But a key move from the E.U. to try and suggest they're willing to up aid to the rebels.


HOLMES: Yeah, and, Nick, of course, the rebels are saying, well, that just gives two more months for Bashar al Assad to kill people.

I spoke a little earlier on CNN International with Louay Safi of the Syrian National Coalition, I know you know him, raised the fears of where these weapons could end up and the extremist elements within the rebel ranks.

Have a listen to what he said and then we'll chat.


LOUAY SAFI, SYRIAN NATIONAL COALITION (via telephone): Our friends have shown little interest in providing us with enough support to organize the FSA and create more ordered fighting force. By the way, (inaudible) is not part of the FSA. It's outside of FSA.

HOLMES (voice-over): That's the point. That's the point, Louay. There are multiple sources.

SAFI (via telephone): That's true, but I mean, you have to look at proportions. I mean, in any place, you have radical elements. Tell me where in the world you have everybody is mainstream and, you know, balanced in there views.

But there are things that have been blown out of proportion with regard to the press sense of the groups.


HOLMES: Now, Nick, you've been covering this for so long now. Clearly he's playing down the impact or influence of al Nusra, which is linked to al Qaeda and others.

We see missiles being fired into Lebanon from Syria just in the last 24 hours. If weapons from the West ended up being fired into Lebanon, it's game on.

What's the reality on the ground when it comes to those groups?

WALSH: Well, (inaudible) al Nusra rose to prominence because of their prowess on the battlefield, many instilled from fighting against the Americans in Iraq, and that, of course, led the Syrian people a degree of gratitude.

They also proved efficient in managing the societies that came under their control. The FSA often bungling in terms of how they managed to manage operations.

But things have changed. (Inaudible) al Nusra have experienced a few problems in terms of their affiliations with the Islamic state of Iraq. Are they are or are they not the same group? Are they al Qaeda-linked? They've been blacklisted by the U.S.

Things have gotten more complex for them, certainly, but they are the groups people are keeping an eye out when it comes to supplying weapons from the West. Do they fall into the wrong hands?

Would the al Nusra Front, for example, decide that it had an issue with Hezbollah here in Lebanon or even Israel? People watching out for that.

But the key center here, is there a key military controller of the FSA and all of those groups inside Syria fighting for the rebels? And the answer simply is no.


MALVEAUX: Nick, let's talk about Russia's role here because you have Russia's foreign ministry slamming this move to allow these weapons to come in, saying it undermines the peace process. They're trying to get these talks under way within a couple of months or so. But Russia is also still delivering these S-300 surface-to-air missiles to Syria and they're justifying that. How do they do that? How do they explain themselves?

WALSH: Well, certainly Russians say this is all part of a longstanding deal they had and that they, today, clearly in reaction to the E.U. lifting its embargo, said they will continue with that delivery.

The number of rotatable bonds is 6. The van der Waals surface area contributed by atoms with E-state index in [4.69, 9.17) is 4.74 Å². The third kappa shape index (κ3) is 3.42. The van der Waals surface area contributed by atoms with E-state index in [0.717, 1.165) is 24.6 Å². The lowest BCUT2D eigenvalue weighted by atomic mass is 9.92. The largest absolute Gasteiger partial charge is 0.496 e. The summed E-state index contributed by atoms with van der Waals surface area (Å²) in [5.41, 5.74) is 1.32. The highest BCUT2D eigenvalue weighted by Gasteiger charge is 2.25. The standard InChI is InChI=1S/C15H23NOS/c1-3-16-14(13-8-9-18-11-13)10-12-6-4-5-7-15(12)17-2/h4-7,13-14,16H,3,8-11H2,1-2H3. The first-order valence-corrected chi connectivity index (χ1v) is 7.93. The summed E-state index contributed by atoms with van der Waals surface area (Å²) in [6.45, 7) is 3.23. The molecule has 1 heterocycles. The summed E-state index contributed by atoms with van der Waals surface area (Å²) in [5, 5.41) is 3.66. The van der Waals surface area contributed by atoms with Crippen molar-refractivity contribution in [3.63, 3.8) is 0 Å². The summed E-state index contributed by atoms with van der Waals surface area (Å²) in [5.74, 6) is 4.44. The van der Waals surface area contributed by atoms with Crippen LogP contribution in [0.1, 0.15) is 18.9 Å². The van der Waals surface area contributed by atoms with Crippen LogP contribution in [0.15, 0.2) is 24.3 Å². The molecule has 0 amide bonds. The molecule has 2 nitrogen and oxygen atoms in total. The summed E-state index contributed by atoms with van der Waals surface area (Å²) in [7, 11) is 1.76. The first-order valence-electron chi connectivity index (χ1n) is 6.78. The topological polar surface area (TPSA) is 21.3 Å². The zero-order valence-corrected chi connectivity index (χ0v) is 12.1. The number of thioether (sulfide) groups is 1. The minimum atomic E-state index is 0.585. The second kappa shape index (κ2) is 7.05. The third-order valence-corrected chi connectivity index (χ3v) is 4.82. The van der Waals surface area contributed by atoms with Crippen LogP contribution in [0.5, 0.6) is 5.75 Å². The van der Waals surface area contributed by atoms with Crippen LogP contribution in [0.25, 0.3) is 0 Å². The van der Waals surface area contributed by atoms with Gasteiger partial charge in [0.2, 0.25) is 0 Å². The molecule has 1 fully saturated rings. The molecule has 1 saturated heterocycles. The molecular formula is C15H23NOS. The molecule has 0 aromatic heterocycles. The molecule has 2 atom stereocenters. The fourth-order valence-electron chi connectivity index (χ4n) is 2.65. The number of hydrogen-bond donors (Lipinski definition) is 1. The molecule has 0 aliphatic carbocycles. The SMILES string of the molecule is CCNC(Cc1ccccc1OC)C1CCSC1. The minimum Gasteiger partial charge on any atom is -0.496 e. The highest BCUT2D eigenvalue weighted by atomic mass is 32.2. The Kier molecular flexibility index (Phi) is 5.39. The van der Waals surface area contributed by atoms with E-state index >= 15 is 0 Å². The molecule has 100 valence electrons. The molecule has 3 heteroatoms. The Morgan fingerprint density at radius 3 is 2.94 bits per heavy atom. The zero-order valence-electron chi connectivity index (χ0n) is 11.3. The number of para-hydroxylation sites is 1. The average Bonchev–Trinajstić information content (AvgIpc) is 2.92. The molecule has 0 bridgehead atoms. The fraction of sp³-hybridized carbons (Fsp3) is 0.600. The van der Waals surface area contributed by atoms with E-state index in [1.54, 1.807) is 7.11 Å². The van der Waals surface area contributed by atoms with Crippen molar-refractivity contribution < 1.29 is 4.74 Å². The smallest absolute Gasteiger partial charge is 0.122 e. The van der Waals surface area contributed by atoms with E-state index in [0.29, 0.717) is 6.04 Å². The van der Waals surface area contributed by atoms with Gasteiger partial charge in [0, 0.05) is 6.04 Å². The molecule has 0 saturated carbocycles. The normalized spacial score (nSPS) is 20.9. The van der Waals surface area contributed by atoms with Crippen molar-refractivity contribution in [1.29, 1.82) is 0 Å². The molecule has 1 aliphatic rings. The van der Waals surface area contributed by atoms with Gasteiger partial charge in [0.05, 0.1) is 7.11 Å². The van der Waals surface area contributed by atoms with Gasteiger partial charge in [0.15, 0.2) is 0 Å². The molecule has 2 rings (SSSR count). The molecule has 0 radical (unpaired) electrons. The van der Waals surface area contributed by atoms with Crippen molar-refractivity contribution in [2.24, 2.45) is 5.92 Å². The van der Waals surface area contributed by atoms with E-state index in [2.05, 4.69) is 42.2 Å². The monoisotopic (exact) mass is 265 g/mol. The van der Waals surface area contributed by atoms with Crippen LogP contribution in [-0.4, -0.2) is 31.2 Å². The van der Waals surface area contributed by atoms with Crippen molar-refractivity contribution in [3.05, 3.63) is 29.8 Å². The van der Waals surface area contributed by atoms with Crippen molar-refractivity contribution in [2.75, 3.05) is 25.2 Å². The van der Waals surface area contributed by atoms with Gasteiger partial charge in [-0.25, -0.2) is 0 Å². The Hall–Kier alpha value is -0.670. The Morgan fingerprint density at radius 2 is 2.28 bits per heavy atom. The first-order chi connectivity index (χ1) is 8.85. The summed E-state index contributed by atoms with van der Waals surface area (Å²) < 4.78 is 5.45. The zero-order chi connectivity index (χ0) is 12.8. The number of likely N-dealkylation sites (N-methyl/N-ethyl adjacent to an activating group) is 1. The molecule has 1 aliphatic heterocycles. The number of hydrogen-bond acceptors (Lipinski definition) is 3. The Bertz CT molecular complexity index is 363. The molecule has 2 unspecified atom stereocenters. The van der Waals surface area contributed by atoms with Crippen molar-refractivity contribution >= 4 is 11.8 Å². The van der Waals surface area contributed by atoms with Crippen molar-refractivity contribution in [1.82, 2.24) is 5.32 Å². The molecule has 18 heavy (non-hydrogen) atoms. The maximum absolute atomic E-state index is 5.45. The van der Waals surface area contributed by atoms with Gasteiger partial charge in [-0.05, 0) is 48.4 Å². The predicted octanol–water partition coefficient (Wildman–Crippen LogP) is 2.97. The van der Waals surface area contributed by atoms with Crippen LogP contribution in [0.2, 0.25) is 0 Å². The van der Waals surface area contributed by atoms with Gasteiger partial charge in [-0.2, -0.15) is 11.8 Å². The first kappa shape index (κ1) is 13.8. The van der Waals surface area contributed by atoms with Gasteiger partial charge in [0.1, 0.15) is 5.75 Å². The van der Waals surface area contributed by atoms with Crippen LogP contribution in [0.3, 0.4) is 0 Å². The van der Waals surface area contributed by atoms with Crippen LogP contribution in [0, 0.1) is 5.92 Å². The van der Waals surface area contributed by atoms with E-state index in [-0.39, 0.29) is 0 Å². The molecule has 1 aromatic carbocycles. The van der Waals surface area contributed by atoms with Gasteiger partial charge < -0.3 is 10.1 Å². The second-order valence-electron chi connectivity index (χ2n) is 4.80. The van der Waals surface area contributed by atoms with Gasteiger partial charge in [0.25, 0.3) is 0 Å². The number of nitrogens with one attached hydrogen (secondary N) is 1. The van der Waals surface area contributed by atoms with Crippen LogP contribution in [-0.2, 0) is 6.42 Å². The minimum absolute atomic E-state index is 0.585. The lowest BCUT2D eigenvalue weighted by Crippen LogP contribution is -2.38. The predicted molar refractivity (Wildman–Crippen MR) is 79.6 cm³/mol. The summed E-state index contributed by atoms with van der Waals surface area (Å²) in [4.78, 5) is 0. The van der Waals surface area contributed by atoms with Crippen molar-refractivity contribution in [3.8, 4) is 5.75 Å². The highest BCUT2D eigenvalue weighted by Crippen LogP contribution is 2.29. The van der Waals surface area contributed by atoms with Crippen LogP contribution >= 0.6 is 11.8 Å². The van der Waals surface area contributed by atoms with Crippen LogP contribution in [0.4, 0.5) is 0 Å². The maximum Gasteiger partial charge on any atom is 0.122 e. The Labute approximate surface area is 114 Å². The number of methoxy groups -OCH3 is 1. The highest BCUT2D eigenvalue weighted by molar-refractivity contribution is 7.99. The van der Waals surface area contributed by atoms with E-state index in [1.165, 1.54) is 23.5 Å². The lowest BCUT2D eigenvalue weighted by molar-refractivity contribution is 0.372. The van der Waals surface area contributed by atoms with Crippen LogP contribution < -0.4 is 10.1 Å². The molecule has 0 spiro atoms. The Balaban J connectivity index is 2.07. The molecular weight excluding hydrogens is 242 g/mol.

It's got the U.S. and Israeli officials worried. These high-tech missile defense systems that could potentially, in the unlikely event NATO intervened, cause the U.S. and other Western countries a bit of a problem there.

The Russians really, I think it's fair to say from judging how they deal with global politics, view the world as a chessboard in some ways. Syria for them isn't the be-all and end-all of their foreign policy. It's just something else they would like to discuss with the U.S. and NATO.

At this point, I think they're pushing their cards as hard as they possibly can because they don't see any reason to give up their position just yet. And the S-300 missile defense system that's delivered is just another pawn they can use to exact what they can ahead of these peace talks in Geneva, Michael.

HOLMES: Yeah, Nick, thanks so much. Nick Paton Walsh there in Beirut.

And, of course, the interesting thing, too, we've heard Israel say, if those missiles do go in, they fear they could be fired into Israel, potentially, and say that they are offensive weapons as well as defensive.

And they said, the quote coming out of Israel today is, if those missiles go in, we know what we can do.

MALVEAUX: And the tough part about what is taking place on the ground in Syria is really there is no control right now where those weapons -- where they go, who actually controls the rebel groups and whose hands they get into. That is the big issue. You can't tell.

HOLMES: It's a truism. Once those weapons go across the border into Syria, the West loses control over where they go. And one group can take them off another.

And if Israel sees those Russian missiles as a threat, and they arrive in Syria, Israel's already done air strikes into Syria. They've destroyed weapons that were bound for Hezbollah.

I mean, so many regional implications here. You've got Iraqi fighters there. You've got Hezbollah involved from Lebanon. It's such a -- it's a very important, pivotal time for that ...

MALVEAUX: And it's a proxy war.

HOLMES: It is.

MALVEAUX: I mean, it really is. You know, on the one hand, Israel, United States, and then Iran, Russia on the other.

HOLMES: It's very important and people need to keep on eye on what's going on there. Yeah.

MALVEAUX: All right, she is a wife, a mother of seven kid, but this Arizona woman, she's being held in Mexico. This is for drug smuggling.

A Mexican state official thinks she was framed. But today in court, she's going to find out whether or not she's going to be free.

HOLMES: Yeah, the latest next on AROUND THE WORLD.